Lowering blood pressure
Most people with hypertension have diets rich in sweet, sour and salty foods and poor in pungent, bitter and astringent foods. The phytochemicals in the latter categories are the most important in maintaining optimal cardiovascular health. Pay attention to your salt intake, but don’t be compulsive. Recent studies have found that even very extreme salt restriction has only a minor impact on blood pressure.
The benefits of meditation for heart health have been scientifically proven time and again.
While consuming adequate fruits and vegetables is known to improve general health overall, recent studies have shown that drinking 500 ml of beetroot juice a day can significantly reduce blood pressure. The key beneficial ingredient appears to be nitrate, which is also found in green, leafy vegetables. In addition, these vegetables provide antioxidants as well as fiber.
Vegetables highest in nitrates: Radishes/ Kale/ Beets/ Celery/ Lettuce/ Mustard greens /Turnip tops/ Spinach/ Chinese cabbage/ Regular cabbage/ Eggplant/ Leeks/ Scallions/ Potatoes/ String beans/ Carrots
The principles of healthy eating are simple, although not always easy to implement. It does take the initial effort to change habits that may be deeply rooted. As a society, we now have an emphasis on highly processed and nutritionally depleted foods that appeal to us with their ability to quickly “fill us up.” Certainly, we pay the price for this convenience with our emotional and physical health. If you eat in ways that satisfy both your need for good nutrition and your need for delicious, enjoyable food, you will be on your way to ensuring a healthy heart and a long and healthy life.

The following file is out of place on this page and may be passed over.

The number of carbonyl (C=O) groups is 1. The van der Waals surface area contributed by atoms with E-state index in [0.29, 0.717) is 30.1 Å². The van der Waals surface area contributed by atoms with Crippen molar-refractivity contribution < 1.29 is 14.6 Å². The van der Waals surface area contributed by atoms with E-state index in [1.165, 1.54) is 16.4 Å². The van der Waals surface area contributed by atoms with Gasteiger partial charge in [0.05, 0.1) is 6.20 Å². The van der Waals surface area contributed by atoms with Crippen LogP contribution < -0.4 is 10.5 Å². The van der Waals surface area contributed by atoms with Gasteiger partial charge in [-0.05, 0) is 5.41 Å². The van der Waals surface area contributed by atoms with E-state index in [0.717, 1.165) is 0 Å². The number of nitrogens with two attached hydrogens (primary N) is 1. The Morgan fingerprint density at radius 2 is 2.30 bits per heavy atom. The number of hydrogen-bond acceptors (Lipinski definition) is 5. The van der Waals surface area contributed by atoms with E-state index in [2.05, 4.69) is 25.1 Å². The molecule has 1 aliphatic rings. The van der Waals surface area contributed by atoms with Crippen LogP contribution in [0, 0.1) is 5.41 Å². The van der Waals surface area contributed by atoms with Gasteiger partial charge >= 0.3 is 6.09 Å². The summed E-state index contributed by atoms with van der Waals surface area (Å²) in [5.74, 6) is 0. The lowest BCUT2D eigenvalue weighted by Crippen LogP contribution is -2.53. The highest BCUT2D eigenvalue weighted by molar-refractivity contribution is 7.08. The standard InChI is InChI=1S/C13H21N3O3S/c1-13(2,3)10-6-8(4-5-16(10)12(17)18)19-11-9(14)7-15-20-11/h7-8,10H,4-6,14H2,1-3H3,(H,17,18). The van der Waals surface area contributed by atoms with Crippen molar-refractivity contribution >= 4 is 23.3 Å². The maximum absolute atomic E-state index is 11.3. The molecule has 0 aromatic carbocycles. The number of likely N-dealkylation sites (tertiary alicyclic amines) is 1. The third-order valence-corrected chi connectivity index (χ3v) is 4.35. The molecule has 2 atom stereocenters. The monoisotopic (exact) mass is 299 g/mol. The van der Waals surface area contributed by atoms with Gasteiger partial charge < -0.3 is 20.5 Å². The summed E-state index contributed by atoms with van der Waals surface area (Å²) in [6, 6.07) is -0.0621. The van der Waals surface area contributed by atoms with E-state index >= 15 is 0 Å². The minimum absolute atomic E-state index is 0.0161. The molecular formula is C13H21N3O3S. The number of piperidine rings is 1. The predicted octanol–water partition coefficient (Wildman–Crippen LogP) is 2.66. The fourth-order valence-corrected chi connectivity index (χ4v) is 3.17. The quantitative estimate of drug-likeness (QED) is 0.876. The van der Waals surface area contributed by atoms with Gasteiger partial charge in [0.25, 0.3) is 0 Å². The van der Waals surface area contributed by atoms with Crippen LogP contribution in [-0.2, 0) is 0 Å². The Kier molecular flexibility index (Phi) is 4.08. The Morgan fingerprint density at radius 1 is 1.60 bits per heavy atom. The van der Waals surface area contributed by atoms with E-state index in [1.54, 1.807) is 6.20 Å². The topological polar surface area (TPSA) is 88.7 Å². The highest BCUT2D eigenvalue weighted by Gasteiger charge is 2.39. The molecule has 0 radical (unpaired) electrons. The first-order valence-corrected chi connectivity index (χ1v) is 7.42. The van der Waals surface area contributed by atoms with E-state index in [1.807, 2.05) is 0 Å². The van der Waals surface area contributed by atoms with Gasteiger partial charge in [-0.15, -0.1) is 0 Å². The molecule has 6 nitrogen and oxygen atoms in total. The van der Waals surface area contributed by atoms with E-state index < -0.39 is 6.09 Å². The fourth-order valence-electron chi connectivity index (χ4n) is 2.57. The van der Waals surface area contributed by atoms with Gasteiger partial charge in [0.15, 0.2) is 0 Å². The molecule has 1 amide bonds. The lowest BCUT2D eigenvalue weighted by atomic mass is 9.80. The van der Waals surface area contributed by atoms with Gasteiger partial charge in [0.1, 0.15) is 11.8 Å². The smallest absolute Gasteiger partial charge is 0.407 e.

Herbs and supplements for your heart
A number of minerals, vitamins and micro nutrients play a role in the regulation of blood pressure. Adequate levels of magnesium, potassium, vitamins C and E, as well as the amino acids taurine and arginine are important in maintaining cardiovascular health. A few studies also show that the potent antioxidant coenzyme Q-10 can help lower blood pressure.
Ayurvedic herbs traditionally used to balance and nourish the circulatory system include Guggulu (Indian gum myrrh) and Arjuna (Arjuna myrobalan). Current research also supports the benefits of garlic, yarrow and hawthorn in vascular health. There is enough evidence to recommend that every person take a daily high potency multivitamin that has optimal concentrations of the B vitamins and antioxidants.
The first study I conducted as a medical student involved teaching meditation to inner city women with high blood pressure. I found that women who consistently practiced the technique twice a day had significant reductions in blood pressure that allowed a reduction or elimination of their need for medication. It didn’t work if they didn’t do it!
The benefits of meditation for heart health have been scientifically proven time and again. A regular meditation practice reduces stress levels, increases immunity, and lowers cholesterol and blood pressure all of which are key to a healthy heart. At the Chopra Center we find the best results come from meditating twice daily once in the morning and again in the evening, for twenty to thirty minutes each time. We also recommend a variety of guided meditation and mindfulness practices, including chakra meditation.
Opening the heart chakra
Chakras are your body’s energy centers and the major junction points between body and consciousness. The heart chakra is the fourth of the energy centers and holds a very important position. This chakra is responsible for both choosing and mediating feelings. When your heart chakra is blocked, you feel a strong sense of alienation, which encourages feelings of mistrust, bitterness and fear. These feelings, in turn, plant the seeds of pain, illness and depression. It becomes very difficult to give or receive love. When your heart center is open and flowing, you feel connected to everyone in your life on a deep level, and the true nature of the heart—which is to unify and overcome separation—is allowed to emerge. The practice of meditation works to open your heart chakra and expand your ability to give and receive love, compassion and forgiveness.
Practicing meditation supports the heart chakra by releasing your personal negative messages as it calms and quiets your agitated mind. During meditation you can set the intention of opening your heart by sending in warmth and love. You can do this by focusing on love and compassion in your meditation first for yourself. As a culture, we have a tendency to consider self-love as selfish, but the truth is you must love yourself to be truly free to give unconditional love to others.